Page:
Losing someone to heart disease

Patient and loved one holding hands

Saying goodbye to a loved one can be devastating. It may be that someone has been ill for some time, or it might have been completely unexpected. 

There's no right or wrong way to feel but you might find some of the information below helpful.

How will I feel after losing someone to heart disease?  

When someone close to you dies, it’s hard to know what your reaction will be or how you’ll cope. How you feel and react will be completely unique to you. Although there are some common aspects of grieving, there is no ‘normal’ reaction. 

Emotionally, you may feel an overwhelming sense of sadness or despair. After a while, these feelings will fade and be replaced with a tender sadness that goes with loss and remembrance. 

You may also experience some or all of the following emotions: 

  • anger
  • fear and anxiety
  • guilt
  • loneliness
  • acceptance and hope.

It’s normal to feel these emotions as you grieve. However, if you are experiencing feelings of desolation and despair that do not seem to be lifting and are affecting your ability to cope with day-to-day life, then you may be depressed. Speak to your GP if you are feeling this way.

Emotional distress can often trigger physical reactions. Physical reactions are short-term and should pass as you begin to come to terms with your loss. If you are concerned or if they persist, contact your GP. 

Physical reactions can include: 

  • difficulty sleeping
  • loss of appetite
  • poor concentration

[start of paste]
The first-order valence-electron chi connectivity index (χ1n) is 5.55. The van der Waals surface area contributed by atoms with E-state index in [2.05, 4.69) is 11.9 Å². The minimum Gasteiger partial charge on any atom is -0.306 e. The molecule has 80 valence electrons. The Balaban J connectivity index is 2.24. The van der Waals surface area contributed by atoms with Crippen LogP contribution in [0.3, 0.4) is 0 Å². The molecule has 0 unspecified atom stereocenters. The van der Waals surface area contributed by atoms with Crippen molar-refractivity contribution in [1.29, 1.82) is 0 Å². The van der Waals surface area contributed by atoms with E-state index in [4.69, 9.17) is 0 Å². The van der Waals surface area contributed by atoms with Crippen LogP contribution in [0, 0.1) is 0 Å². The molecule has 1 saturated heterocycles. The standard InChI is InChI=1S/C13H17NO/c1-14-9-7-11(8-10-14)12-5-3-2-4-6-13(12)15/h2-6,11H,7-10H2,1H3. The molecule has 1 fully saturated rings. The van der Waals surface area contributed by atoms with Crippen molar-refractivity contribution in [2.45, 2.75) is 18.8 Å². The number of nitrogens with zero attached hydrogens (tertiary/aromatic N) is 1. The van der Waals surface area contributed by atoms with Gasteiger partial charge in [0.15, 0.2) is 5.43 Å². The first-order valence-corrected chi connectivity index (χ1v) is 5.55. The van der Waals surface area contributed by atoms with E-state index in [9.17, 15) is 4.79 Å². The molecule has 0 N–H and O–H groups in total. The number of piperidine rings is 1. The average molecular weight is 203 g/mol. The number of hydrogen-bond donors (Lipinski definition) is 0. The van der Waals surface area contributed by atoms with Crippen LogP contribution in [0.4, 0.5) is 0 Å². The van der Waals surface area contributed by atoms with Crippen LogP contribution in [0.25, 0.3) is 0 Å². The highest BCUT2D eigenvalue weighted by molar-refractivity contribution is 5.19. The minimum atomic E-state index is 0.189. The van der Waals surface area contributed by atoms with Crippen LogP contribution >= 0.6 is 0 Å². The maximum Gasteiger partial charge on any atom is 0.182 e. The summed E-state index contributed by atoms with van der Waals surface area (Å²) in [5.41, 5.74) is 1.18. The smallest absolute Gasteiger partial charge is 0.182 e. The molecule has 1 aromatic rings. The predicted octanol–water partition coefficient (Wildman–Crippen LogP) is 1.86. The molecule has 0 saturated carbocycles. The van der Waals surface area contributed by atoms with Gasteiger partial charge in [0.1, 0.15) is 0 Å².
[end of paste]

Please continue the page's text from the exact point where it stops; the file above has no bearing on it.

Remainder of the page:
• lack of energy
  • stomach upsets
  • shortness of breath
  • headaches
  • loss of hair
  • palpitations
  • exhaustion
  • lowered resistance to infections.

How do I cope with losing a loved one? 

Talking to someone about your feelings can help you cope with your grief and loss. If you don’t feel like talking to family or friends, you could chat with your GP about getting some support or counselling.

Some people who die from a heart condition can do so suddenly and unexpectedly, which can be distressing. It’s natural to wonder why and how it could have happened, particularly if they were young or seemed healthy. If someone in your family has died from an inherited heart condition, call our Genetic Information Service for support and advice on what to do next. 

Read more about sudden arrhythmic death syndrome (SADS).

Find me help

The charity Cruse Bereavement Care may offer services in your area, including bereavement support and counselling. Our Counselling page lists other places you can contact for help if you cannot access their services in your area.

Other things that may help you cope are:  

  • accepting help from others
  • taking time off work
  • seeing family and friends and keeping up your social life
  • acknowledging your feelings rather than fighting them.

What should I do when someone dies? 

There’s a lot to think about and do when you lose someone close to you so don’t be afraid to ask for help with the practical and financial matters. There are also many organisations and contacts that can offer support and advice through this difficult time.

In the first five days, it is important to:

  • notify the family doctor
  • register the death at the registrar’s office (within eight days in Scotland)
  • contact a funeral director to begin funeral arrangements.

There are often many of forms to be completed, and it’s helpful to have the following information (as appropriate) about the person who has died:

  • date and place of birth
  • date of marriage or civil partnership
  • National Insurance number
  • NHS number
  • Child benefit number
  • Tax reference number.

How can I help my child who’s lost a loved one?

Our page on Bereavement support for children can help you find the best way to help your child grieve the loss of a loved one. For further support, you can contact the childhood bereavement charity Winston’s Wish, which offers guidance to bereaved children and their families.